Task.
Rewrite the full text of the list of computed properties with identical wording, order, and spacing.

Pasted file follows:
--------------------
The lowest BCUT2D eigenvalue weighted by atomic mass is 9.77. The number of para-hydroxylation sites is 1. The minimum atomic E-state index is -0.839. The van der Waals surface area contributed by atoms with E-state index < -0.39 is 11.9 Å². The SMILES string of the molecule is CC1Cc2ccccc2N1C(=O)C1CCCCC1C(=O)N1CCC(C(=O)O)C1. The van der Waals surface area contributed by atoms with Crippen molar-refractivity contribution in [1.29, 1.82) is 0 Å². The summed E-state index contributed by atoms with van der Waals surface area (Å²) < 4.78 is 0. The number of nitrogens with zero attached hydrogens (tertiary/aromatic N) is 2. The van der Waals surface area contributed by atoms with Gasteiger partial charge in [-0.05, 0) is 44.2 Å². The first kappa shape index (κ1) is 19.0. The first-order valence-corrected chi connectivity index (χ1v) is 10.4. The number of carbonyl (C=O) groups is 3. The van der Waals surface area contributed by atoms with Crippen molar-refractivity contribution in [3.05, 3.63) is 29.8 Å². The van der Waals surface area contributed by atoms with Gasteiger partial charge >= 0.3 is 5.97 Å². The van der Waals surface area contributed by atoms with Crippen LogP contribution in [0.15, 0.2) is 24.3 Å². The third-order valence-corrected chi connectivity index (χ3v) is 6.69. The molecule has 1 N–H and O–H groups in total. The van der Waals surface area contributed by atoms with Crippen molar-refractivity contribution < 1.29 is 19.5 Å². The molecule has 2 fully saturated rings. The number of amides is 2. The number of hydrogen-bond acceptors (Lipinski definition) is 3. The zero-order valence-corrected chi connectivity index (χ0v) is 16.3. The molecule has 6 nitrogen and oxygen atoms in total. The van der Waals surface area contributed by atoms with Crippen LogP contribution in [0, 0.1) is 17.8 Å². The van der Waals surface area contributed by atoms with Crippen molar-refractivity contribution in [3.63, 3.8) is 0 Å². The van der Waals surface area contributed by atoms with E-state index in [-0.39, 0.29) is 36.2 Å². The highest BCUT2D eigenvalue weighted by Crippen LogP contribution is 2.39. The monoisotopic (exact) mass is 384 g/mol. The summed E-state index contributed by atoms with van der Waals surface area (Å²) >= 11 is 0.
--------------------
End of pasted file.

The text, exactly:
The lowest BCUT2D eigenvalue weighted by atomic mass is 9.77. The number of para-hydroxylation sites is 1. The minimum atomic E-state index is -0.839. The van der Waals surface area contributed by atoms with E-state index < -0.39 is 11.9 Å². The SMILES string of the molecule is CC1Cc2ccccc2N1C(=O)C1CCCCC1C(=O)N1CCC(C(=O)O)C1. The van der Waals surface area contributed by atoms with Crippen molar-refractivity contribution in [1.29, 1.82) is 0 Å². The summed E-state index contributed by atoms with van der Waals surface area (Å²) < 4.78 is 0. The number of nitrogens with zero attached hydrogens (tertiary/aromatic N) is 2. The van der Waals surface area contributed by atoms with Gasteiger partial charge in [-0.05, 0) is 44.2 Å². The first kappa shape index (κ1) is 19.0. The first-order valence-corrected chi connectivity index (χ1v) is 10.4. The number of carbonyl (C=O) groups is 3. The van der Waals surface area contributed by atoms with Crippen molar-refractivity contribution in [3.05, 3.63) is 29.8 Å². The van der Waals surface area contributed by atoms with Gasteiger partial charge >= 0.3 is 5.97 Å². The van der Waals surface area contributed by atoms with Crippen LogP contribution in [0.15, 0.2) is 24.3 Å². The third-order valence-corrected chi connectivity index (χ3v) is 6.69. The molecule has 1 N–H and O–H groups in total. The van der Waals surface area contributed by atoms with Crippen molar-refractivity contribution < 1.29 is 19.5 Å². The molecule has 2 fully saturated rings. The number of amides is 2. The number of hydrogen-bond acceptors (Lipinski definition) is 3. The zero-order valence-corrected chi connectivity index (χ0v) is 16.3. The molecule has 6 nitrogen and oxygen atoms in total. The van der Waals surface area contributed by atoms with Crippen LogP contribution in [0, 0.1) is 17.8 Å². The van der Waals surface area contributed by atoms with Crippen molar-refractivity contribution in [3.63, 3.8) is 0 Å². The van der Waals surface area contributed by atoms with E-state index in [-0.39, 0.29) is 36.2 Å². The highest BCUT2D eigenvalue weighted by Crippen LogP contribution is 2.39. The monoisotopic (exact) mass is 384 g/mol. The summed E-state index contributed by atoms with van der Waals surface area (Å²) >= 11 is 0.